The kids discussing where I could be in the distance.
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What you’ll need for winter camping, part 4

When camping outside in the winter you’ll need some essential things. To keep warm you need good garments, but if you start to get cold, you’ll need  some external heat source. The best thing is a campfire. To get going with a fire, there are some things that must be ready. First of all you need some tinder, the easy and comfortable way, is to bring some kerosene bricks from the store. And i highly recommend to have some stored in a waterproof container in your backpack,  just in case your campfire starter skills should momentarily get lost. I know my run off once in a while. But, if you have the time and opportunity to start your fire the old fashioned way, go for it! It`s a great feeling when your campfire start by using only one matchstick and all natural tinder. So, how do we do that? First of all it is the search for tinder. I prefer to use the outer bark from birch. You pull off the thin, white outer layer, the thinner the better. When I pull it off, I only take a small portion from one tree before I move to the next, so I won’t make irreparable damage to the tree. When you have a good portion of birch bark, about two big handfuls, it should be enough. Then I find thin twigs, these also as thin as possible, the best ones is dead outer twigs from spruce. you’ll need a good portion of this to make enough heat to start with bigger and thicker twigs. It is also possible to use tiles you have carved from a dry bigger log, but i only use that option if the small twigs are to wet or have an ice crust on them. Then you have to find twigs that are bigger to build a base for your campfire. Now for the actual fire. You start with a nice place to place your fire, the best if it is snow on the ground is to dig a hole down to the ground, and make a venting channel in the snow to make some draft for the fire. Then place  your birch bark in a heap and light it up. When it catches fire and begin to look healthy start putting on  the thin twigs a little bit at a time till you see that the fire won’t go out by it self. Then you can start putting on twigs that are a little bit thicker and wait for those to catch fire before you put on even bigger wood. Now the fire should have a good embers and ready for a night of giving warmth and comfort. I will make a video and put it on here in a later post, as I see it is hard to describe this only with words, and especially since english is not my native language. Hope you got the essence of it at least.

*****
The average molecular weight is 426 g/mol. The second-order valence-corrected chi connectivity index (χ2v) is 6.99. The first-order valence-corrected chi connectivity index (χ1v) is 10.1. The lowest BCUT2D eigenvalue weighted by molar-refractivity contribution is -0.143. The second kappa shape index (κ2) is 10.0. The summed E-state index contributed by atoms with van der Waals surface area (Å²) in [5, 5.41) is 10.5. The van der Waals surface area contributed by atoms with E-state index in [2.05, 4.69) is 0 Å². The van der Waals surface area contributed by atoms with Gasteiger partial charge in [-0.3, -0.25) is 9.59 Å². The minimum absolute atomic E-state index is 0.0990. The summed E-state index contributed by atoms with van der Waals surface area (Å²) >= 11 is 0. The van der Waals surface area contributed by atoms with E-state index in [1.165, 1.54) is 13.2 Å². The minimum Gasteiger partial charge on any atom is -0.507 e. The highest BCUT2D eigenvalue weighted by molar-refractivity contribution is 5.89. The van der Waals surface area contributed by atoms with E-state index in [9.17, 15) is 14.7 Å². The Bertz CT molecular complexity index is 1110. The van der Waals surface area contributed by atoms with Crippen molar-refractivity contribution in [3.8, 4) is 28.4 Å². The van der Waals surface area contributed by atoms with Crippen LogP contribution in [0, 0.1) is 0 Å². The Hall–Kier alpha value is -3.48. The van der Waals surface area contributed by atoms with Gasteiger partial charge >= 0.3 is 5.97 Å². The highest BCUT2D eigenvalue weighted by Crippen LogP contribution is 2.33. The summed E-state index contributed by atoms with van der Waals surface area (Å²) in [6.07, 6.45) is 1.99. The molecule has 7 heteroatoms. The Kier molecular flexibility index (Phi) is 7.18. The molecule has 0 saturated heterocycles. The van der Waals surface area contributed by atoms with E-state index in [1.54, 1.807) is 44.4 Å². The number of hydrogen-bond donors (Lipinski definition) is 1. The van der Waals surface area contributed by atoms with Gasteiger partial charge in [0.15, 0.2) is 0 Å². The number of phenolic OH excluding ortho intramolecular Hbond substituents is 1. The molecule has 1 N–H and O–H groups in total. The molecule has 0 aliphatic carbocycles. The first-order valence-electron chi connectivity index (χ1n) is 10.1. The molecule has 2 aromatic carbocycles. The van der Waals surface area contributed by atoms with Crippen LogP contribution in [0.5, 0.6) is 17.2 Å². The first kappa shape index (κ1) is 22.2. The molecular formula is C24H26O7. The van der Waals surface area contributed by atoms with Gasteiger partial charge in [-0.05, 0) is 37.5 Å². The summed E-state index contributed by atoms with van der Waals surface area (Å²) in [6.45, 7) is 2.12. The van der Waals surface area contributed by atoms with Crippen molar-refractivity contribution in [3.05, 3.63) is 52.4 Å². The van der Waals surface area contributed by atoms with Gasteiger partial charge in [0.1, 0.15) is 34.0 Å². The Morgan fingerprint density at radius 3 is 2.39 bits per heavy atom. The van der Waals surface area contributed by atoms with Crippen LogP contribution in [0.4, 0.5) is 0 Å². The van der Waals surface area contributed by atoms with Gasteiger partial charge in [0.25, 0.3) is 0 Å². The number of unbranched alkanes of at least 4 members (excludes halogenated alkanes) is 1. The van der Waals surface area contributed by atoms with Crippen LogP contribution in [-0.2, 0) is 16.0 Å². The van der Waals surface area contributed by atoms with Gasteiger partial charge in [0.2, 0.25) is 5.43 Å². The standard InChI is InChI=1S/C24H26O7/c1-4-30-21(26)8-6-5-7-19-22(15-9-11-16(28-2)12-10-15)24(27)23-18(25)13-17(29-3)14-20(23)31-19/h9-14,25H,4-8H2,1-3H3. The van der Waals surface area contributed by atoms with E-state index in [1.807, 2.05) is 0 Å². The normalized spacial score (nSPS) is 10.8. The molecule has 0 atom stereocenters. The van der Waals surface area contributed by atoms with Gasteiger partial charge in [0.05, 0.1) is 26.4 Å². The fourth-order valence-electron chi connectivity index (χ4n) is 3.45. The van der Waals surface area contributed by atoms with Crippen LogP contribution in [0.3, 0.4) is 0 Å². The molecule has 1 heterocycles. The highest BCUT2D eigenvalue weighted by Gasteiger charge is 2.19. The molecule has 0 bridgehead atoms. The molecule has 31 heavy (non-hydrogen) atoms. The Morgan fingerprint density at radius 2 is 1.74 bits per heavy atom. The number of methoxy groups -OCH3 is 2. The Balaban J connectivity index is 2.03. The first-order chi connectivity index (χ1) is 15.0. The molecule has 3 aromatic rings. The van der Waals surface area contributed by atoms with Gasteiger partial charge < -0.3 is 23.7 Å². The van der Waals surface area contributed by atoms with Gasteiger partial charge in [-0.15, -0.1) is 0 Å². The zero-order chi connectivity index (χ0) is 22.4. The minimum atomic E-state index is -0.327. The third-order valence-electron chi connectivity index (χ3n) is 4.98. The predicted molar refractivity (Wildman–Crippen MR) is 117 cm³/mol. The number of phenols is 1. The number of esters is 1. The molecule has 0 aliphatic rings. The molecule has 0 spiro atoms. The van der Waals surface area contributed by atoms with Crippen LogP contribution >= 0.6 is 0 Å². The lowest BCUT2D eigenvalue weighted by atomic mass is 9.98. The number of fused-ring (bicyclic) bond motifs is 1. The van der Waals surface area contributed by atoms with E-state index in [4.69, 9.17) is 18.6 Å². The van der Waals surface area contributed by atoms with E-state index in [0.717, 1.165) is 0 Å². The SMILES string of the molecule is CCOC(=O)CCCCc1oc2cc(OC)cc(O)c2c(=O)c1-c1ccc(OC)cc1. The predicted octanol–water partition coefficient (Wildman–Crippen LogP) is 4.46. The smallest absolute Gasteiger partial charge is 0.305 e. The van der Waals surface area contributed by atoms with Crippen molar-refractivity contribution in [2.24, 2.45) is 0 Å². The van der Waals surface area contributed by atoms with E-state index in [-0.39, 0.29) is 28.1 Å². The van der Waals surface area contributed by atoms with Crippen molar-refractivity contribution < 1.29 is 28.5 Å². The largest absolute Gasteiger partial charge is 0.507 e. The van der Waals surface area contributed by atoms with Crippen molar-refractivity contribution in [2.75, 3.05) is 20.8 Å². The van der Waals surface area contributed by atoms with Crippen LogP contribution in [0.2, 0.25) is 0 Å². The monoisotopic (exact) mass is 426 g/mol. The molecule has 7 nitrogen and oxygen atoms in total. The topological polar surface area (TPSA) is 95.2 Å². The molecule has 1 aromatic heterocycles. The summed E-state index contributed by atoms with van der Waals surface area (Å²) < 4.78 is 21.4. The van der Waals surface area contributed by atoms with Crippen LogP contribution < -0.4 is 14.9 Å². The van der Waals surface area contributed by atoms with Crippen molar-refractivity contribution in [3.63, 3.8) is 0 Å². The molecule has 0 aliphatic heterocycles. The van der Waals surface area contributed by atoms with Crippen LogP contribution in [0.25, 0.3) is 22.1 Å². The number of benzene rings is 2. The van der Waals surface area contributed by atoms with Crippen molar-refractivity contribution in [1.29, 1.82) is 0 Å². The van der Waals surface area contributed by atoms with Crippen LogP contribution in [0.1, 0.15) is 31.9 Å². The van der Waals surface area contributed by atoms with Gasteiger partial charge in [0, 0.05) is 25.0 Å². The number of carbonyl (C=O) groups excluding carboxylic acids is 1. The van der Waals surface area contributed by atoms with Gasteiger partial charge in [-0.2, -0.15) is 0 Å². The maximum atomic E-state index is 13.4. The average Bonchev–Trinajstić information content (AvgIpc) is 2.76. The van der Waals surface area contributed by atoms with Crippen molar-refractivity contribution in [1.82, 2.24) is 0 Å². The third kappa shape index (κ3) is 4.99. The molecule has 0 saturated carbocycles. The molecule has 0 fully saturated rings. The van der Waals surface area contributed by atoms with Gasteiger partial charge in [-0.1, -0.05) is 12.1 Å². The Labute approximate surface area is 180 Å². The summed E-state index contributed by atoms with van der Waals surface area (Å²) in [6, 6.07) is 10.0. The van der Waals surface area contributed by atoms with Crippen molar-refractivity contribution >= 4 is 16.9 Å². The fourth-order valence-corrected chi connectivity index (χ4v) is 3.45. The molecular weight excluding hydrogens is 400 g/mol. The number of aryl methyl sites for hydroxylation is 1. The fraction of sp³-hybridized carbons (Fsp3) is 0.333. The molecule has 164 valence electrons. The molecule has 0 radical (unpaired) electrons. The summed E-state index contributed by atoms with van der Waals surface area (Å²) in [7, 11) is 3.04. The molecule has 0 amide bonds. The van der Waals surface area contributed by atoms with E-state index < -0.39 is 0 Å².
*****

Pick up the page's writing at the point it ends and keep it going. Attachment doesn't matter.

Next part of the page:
The camp boss making some tiles when the small spruce twigs was to ice crusted touse as first starters.
A nice fire with a good base of embers.
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Tough, but nice weekend trip in the forest, part 1.